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Title: Coalfields regeneration and improving 'best practice' : an analysis of Easington District
Author: Wadwell, James Michael
ISNI:       0000 0001 3549 9559
Awarding Body: Durham University
Current Institution: Durham University
Date of Award: 2004
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This thesis explores the reasons for the persistence of deprivation in East Durham despite the concerted efforts of the East Durham Task Force and the East Durham Local Strategic Partnership over the last 15 years to tackle the social, economic and environmental problems caused by the rapid run down of the mining industry in the District. It uses a critical realist methodology and techniques of documentary research, (participant) observation and semi-structured interviews to analyse the processes of strategy formulation and the devising of regeneration projects. The research was an ESRC collaborative research project with the District of Easington Council. The thesis uses a number of theoretical debates in contemporary social science to interpret the evidence collected in East Durham which in turn contributes to the development of those debates. In particular, the research engages with debates on the changing role and geometry of the state and the purported 'hollowing out' of the state which is often characterised as a shift from government to governance. The evidence collected in East Durham suggests this is not happening in the field of regeneration and that the central state remains of primary importance. Local governance occurs 'in the shadow of hierarchy' (Scharpf, 1994). This is explored through Jessop's (2003) concepts of metagovemance and, in particular, metaheterarchy. These approaches echo Foucault's concept of government as 'the conduct of conduct'. Foucault's (1982) concept of power as something positive and technical is used to understand the changing role of the state. The governmentality approach provides the conceptual tools to understand the processes of governance and the way in which the centre can influence local actors without direct involvement in regeneration. Patterns of interorganisational cooperation are observed, however, which cannot be adequately explained by the shift to governance, and Grabber's (2002) concept of project ecology is used to understand governance in turbulent environments.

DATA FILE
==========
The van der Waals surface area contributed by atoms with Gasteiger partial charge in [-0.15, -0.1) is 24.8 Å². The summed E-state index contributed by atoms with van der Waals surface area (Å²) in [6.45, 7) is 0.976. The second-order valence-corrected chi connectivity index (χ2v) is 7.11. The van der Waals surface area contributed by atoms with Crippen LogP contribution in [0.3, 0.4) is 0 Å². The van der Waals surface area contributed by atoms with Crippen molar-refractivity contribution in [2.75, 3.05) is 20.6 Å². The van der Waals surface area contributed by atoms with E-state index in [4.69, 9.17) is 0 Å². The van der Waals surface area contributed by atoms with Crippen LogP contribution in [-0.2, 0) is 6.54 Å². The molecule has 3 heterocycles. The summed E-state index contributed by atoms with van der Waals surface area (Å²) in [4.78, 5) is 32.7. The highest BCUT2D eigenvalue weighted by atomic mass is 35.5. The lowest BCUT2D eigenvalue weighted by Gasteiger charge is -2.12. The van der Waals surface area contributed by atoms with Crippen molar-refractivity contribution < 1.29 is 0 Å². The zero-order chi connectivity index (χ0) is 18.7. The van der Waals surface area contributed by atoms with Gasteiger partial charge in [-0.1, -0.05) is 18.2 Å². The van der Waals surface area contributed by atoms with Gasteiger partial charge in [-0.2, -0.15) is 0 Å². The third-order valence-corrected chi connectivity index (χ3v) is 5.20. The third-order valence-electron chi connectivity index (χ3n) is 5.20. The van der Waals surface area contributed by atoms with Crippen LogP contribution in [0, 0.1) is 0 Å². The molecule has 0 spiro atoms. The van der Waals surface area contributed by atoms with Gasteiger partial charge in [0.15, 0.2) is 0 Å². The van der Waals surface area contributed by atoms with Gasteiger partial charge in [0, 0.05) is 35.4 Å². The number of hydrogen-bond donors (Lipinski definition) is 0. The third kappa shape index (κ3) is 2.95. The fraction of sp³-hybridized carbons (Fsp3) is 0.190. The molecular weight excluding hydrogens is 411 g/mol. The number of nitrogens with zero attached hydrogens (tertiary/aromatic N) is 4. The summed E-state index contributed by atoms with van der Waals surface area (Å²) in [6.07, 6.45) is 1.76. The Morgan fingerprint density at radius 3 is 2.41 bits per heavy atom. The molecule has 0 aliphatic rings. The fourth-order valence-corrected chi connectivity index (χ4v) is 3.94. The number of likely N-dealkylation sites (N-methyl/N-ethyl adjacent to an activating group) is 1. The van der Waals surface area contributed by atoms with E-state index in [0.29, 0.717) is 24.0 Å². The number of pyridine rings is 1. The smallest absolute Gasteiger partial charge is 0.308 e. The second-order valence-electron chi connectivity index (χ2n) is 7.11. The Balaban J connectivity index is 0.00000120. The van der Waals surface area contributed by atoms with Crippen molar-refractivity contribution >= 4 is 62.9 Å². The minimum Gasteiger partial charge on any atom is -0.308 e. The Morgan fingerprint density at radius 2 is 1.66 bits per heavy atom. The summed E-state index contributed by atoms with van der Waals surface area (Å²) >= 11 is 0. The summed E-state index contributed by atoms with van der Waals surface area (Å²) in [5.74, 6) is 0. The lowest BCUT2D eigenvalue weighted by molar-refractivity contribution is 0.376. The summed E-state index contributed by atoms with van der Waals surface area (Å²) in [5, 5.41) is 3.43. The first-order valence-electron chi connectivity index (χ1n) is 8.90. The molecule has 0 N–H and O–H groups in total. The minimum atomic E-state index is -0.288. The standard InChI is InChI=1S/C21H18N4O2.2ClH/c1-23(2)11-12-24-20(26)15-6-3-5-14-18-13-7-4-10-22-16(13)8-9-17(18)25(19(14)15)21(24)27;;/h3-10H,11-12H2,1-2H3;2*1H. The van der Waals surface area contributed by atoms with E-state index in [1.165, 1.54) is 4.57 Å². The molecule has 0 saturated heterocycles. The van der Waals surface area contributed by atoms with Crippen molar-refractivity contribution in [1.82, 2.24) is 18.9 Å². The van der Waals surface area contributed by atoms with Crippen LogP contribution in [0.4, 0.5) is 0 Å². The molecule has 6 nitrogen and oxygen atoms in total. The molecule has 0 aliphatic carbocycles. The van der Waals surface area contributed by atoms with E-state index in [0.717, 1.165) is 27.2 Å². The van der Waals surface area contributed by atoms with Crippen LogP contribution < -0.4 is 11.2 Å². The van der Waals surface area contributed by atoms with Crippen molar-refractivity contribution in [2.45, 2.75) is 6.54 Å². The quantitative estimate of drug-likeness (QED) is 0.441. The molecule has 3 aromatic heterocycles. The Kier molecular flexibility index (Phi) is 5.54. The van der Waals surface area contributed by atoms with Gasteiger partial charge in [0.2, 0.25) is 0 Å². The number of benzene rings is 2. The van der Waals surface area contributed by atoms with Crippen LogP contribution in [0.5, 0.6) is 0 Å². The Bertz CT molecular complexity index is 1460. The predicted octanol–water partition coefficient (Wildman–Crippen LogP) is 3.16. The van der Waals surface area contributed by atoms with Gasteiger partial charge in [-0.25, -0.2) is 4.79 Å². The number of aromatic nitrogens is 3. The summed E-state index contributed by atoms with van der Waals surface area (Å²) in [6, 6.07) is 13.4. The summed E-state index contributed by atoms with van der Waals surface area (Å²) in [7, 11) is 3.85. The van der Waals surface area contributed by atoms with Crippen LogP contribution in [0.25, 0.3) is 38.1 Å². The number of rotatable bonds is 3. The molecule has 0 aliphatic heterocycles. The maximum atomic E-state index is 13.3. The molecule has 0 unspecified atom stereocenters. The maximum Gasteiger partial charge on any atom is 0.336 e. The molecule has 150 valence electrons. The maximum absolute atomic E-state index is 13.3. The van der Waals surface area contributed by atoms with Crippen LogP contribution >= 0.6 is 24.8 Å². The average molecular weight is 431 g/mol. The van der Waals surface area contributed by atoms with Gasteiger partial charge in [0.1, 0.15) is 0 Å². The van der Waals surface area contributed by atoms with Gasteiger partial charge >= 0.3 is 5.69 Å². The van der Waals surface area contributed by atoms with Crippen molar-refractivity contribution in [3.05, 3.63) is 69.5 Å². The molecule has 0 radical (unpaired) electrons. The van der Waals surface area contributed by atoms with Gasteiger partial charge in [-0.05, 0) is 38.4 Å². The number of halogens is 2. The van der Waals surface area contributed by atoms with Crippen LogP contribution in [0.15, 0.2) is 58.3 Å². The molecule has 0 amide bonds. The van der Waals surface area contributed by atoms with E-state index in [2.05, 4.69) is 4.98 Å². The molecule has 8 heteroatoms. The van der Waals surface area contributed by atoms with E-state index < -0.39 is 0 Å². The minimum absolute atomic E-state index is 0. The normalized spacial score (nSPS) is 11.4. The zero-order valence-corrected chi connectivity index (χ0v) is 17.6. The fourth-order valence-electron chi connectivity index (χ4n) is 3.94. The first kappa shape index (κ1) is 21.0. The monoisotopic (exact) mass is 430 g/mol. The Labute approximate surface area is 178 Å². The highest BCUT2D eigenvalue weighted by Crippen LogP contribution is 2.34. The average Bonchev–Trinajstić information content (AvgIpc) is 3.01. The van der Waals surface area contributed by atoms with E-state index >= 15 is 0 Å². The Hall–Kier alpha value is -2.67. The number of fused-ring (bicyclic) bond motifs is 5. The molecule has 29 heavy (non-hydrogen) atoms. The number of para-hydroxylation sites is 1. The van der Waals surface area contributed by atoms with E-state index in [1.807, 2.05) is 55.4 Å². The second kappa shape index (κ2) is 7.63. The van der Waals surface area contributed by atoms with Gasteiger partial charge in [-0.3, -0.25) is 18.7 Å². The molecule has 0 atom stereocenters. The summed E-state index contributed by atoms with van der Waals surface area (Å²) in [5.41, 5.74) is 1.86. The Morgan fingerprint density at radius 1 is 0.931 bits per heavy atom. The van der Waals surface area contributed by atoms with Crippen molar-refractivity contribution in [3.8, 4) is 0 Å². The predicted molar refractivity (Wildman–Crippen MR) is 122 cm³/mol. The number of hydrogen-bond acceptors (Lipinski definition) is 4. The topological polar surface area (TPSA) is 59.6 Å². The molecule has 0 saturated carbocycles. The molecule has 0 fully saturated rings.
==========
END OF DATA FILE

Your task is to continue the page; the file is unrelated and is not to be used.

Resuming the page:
Supervisor: Not available Sponsor: Not available
Qualification Name: Thesis (Ph.D.) Qualification Level: Doctoral
EThOS ID:  DOI: Not available